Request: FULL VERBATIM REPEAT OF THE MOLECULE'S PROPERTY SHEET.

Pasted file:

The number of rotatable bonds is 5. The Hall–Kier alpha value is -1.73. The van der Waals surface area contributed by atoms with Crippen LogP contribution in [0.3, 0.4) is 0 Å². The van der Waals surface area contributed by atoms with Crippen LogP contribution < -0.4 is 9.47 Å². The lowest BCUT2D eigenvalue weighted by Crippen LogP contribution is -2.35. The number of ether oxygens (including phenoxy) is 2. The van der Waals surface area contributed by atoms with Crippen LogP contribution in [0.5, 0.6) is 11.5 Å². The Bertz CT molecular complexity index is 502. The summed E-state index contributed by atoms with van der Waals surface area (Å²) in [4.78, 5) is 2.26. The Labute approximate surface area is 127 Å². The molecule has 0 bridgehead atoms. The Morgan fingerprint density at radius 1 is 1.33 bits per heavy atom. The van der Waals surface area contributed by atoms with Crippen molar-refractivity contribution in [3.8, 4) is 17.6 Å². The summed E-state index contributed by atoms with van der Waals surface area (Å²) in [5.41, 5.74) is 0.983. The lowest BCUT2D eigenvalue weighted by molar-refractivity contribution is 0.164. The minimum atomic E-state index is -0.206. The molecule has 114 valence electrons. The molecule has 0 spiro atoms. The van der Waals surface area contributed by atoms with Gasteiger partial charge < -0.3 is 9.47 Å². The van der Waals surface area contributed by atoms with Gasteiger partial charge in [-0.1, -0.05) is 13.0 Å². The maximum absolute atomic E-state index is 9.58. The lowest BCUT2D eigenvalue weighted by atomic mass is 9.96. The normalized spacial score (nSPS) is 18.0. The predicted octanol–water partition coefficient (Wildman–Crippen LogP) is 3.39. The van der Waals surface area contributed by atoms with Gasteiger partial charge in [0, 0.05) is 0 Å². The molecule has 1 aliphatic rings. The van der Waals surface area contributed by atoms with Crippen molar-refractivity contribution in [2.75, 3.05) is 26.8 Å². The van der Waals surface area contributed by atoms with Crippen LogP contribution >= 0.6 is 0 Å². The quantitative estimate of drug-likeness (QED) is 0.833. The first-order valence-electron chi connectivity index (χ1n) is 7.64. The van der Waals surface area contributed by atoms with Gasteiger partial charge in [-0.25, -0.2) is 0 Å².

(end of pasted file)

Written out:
The number of rotatable bonds is 5. The Hall–Kier alpha value is -1.73. The van der Waals surface area contributed by atoms with Crippen LogP contribution in [0.3, 0.4) is 0 Å². The van der Waals surface area contributed by atoms with Crippen LogP contribution < -0.4 is 9.47 Å². The lowest BCUT2D eigenvalue weighted by Crippen LogP contribution is -2.35. The number of ether oxygens (including phenoxy) is 2. The van der Waals surface area contributed by atoms with Crippen LogP contribution in [0.5, 0.6) is 11.5 Å². The Bertz CT molecular complexity index is 502. The summed E-state index contributed by atoms with van der Waals surface area (Å²) in [4.78, 5) is 2.26. The Labute approximate surface area is 127 Å². The molecule has 0 bridgehead atoms. The Morgan fingerprint density at radius 1 is 1.33 bits per heavy atom. The van der Waals surface area contributed by atoms with Crippen molar-refractivity contribution in [3.8, 4) is 17.6 Å². The summed E-state index contributed by atoms with van der Waals surface area (Å²) in [5.41, 5.74) is 0.983. The lowest BCUT2D eigenvalue weighted by molar-refractivity contribution is 0.164. The minimum atomic E-state index is -0.206. The molecule has 114 valence electrons. The molecule has 0 spiro atoms. The van der Waals surface area contributed by atoms with Gasteiger partial charge < -0.3 is 9.47 Å². The van der Waals surface area contributed by atoms with Gasteiger partial charge in [-0.1, -0.05) is 13.0 Å². The maximum absolute atomic E-state index is 9.58. The lowest BCUT2D eigenvalue weighted by atomic mass is 9.96. The normalized spacial score (nSPS) is 18.0. The predicted octanol–water partition coefficient (Wildman–Crippen LogP) is 3.39. The van der Waals surface area contributed by atoms with Gasteiger partial charge in [0, 0.05) is 0 Å². The molecule has 1 aliphatic rings. The van der Waals surface area contributed by atoms with Crippen molar-refractivity contribution in [2.75, 3.05) is 26.8 Å². The van der Waals surface area contributed by atoms with Crippen LogP contribution >= 0.6 is 0 Å². The quantitative estimate of drug-likeness (QED) is 0.833. The first-order valence-electron chi connectivity index (χ1n) is 7.64. The van der Waals surface area contributed by atoms with Gasteiger partial charge in [-0.25, -0.2) is 0 Å².